By pushing password hashes to the client you'd be exposing them to offline brute force attacks. That can be entirely acceptable if the passwords are sufficiently strong. But that is a dangerous assumption to make.
You could ask each user to confirm that they want their own hash to be published (after explaining the risk to them). But there is a lot of users who would happily say they understand the risk and have chosen a sufficiently strong password even though what they actually choose was
At this point you will have to evaluate how important this feature is compared to the risk from allowing the users to shoot themselves in the foot.
There is however another drawback in your design which is that of authenticating the updates made offline. Relying on the client to validate the user is not good enough.
Storing the user's password together with the update and sending both to the server once online would address the problem of performing only client side validation. But you would introduce three new problems:
- It would not catch mistyped credentials when entering updates. And later when those credentials are verified by the server, the user who typed them in the first place may not be around to fix that issue.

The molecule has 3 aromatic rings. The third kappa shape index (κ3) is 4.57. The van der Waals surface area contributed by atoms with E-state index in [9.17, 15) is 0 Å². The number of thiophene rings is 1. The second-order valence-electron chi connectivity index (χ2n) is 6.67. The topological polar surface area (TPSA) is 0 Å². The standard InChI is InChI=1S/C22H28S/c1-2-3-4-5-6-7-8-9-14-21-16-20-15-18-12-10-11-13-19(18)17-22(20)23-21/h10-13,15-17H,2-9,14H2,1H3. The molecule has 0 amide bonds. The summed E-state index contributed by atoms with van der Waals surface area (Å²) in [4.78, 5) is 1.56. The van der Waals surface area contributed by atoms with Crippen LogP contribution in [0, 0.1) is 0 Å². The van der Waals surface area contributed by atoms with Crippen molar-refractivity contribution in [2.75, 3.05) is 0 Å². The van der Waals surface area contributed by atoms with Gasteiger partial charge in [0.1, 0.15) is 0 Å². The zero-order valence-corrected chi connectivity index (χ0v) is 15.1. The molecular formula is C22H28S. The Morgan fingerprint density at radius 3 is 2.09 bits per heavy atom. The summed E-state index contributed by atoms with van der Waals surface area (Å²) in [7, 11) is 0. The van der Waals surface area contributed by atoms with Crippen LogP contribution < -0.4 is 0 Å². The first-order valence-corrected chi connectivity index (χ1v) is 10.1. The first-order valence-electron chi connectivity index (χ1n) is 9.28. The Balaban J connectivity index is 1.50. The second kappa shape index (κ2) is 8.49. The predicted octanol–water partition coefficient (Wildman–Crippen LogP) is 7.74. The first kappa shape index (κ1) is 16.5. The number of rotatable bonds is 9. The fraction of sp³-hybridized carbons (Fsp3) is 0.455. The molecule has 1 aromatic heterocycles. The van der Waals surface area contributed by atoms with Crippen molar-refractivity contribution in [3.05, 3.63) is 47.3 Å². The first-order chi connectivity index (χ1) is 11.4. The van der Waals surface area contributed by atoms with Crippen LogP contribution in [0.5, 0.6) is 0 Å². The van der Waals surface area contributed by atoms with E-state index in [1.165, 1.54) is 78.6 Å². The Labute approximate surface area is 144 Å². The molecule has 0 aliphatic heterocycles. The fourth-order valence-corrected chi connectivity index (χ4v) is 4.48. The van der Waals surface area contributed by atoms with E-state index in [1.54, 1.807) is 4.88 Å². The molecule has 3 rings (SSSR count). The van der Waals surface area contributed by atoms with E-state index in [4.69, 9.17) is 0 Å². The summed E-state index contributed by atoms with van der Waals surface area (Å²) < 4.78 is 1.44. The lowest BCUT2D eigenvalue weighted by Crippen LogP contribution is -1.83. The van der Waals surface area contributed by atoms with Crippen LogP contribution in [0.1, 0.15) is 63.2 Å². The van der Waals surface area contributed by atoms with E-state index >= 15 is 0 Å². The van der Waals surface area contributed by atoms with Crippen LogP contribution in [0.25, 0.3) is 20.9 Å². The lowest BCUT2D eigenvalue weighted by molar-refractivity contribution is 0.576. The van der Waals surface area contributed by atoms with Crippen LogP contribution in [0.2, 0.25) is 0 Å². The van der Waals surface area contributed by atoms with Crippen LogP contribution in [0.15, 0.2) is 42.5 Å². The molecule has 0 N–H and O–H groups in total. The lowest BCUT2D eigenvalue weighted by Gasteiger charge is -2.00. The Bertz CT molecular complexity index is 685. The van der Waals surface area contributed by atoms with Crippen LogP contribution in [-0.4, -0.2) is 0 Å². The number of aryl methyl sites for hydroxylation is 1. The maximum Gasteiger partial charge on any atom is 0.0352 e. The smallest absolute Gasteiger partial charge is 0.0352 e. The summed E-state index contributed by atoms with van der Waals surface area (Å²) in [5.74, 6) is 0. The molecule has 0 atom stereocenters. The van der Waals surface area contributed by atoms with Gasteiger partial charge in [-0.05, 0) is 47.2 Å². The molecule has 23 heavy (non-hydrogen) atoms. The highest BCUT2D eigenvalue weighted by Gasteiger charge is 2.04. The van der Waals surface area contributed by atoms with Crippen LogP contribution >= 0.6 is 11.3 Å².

- The update would be malleable. It would be trivial to modify the update while stored on the client device to make it perform a different update once it arrives on the server.
- You would be storing passwords in plaintext on the device which is a big no-no securitywise.
I don't see any way to prevent offline brute force of passwords while still allowing the password to be validated at the time where an update is entered, and that validation is necessary for usability reasons.
The approach I would thus take is to create a public key pair based on the users password and a salt, and use the corresponding private key to sign the update. That means the update is no longer malleable, and the password need not be stored and transmitted, rather you just store and transmit the signature.
Of course the client would still need to know salt and username to generate a properly signed transaction. And it would need to know either the public key or a hash to verify it in the first place, which allows for offline brute force attacks.
You can truncate the hash verified client side to only a single byte, which makes offline brute force attacks less feasible and still has 99% chance of detecting incorrect passwords on the client side.
On the server side you should still be verifying the transmitted public key using a salted hash to ensure you only receive valid transactions.
Obviously any design for the application you are designing leaves lots of room for mistakes, so having final design and code reviewed by multiple security professionals is a necessity to ensure that the final result is secure.